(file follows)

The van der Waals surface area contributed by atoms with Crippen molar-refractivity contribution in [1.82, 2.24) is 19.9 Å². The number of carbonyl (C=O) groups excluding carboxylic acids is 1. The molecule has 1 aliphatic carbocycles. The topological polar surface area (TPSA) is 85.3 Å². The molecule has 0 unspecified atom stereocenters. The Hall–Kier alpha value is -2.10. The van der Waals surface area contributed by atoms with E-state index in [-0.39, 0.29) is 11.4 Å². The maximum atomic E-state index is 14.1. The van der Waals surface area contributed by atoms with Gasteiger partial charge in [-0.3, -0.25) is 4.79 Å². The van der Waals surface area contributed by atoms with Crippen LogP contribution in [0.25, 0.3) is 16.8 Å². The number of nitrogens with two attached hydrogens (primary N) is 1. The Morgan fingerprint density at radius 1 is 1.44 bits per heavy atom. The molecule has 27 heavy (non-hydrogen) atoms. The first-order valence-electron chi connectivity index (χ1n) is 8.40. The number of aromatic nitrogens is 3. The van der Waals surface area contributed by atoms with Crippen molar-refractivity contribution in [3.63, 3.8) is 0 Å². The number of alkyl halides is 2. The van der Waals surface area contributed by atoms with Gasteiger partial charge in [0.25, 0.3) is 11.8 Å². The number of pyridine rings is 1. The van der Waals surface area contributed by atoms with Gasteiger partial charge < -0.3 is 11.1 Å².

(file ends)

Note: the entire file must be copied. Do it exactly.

The van der Waals surface area contributed by atoms with Crippen molar-refractivity contribution in [1.82, 2.24) is 19.9 Å². The number of carbonyl (C=O) groups excluding carboxylic acids is 1. The molecule has 1 aliphatic carbocycles. The topological polar surface area (TPSA) is 85.3 Å². The molecule has 0 unspecified atom stereocenters. The Hall–Kier alpha value is -2.10. The van der Waals surface area contributed by atoms with E-state index in [-0.39, 0.29) is 11.4 Å². The maximum atomic E-state index is 14.1. The van der Waals surface area contributed by atoms with Gasteiger partial charge in [-0.3, -0.25) is 4.79 Å². The van der Waals surface area contributed by atoms with Crippen LogP contribution in [0.25, 0.3) is 16.8 Å². The number of nitrogens with two attached hydrogens (primary N) is 1. The Morgan fingerprint density at radius 1 is 1.44 bits per heavy atom. The molecule has 27 heavy (non-hydrogen) atoms. The first-order valence-electron chi connectivity index (χ1n) is 8.40. The number of aromatic nitrogens is 3. The van der Waals surface area contributed by atoms with Crippen molar-refractivity contribution in [3.63, 3.8) is 0 Å². The number of alkyl halides is 2. The van der Waals surface area contributed by atoms with Gasteiger partial charge in [0.25, 0.3) is 11.8 Å². The number of pyridine rings is 1. The van der Waals surface area contributed by atoms with Gasteiger partial charge < -0.3 is 11.1 Å².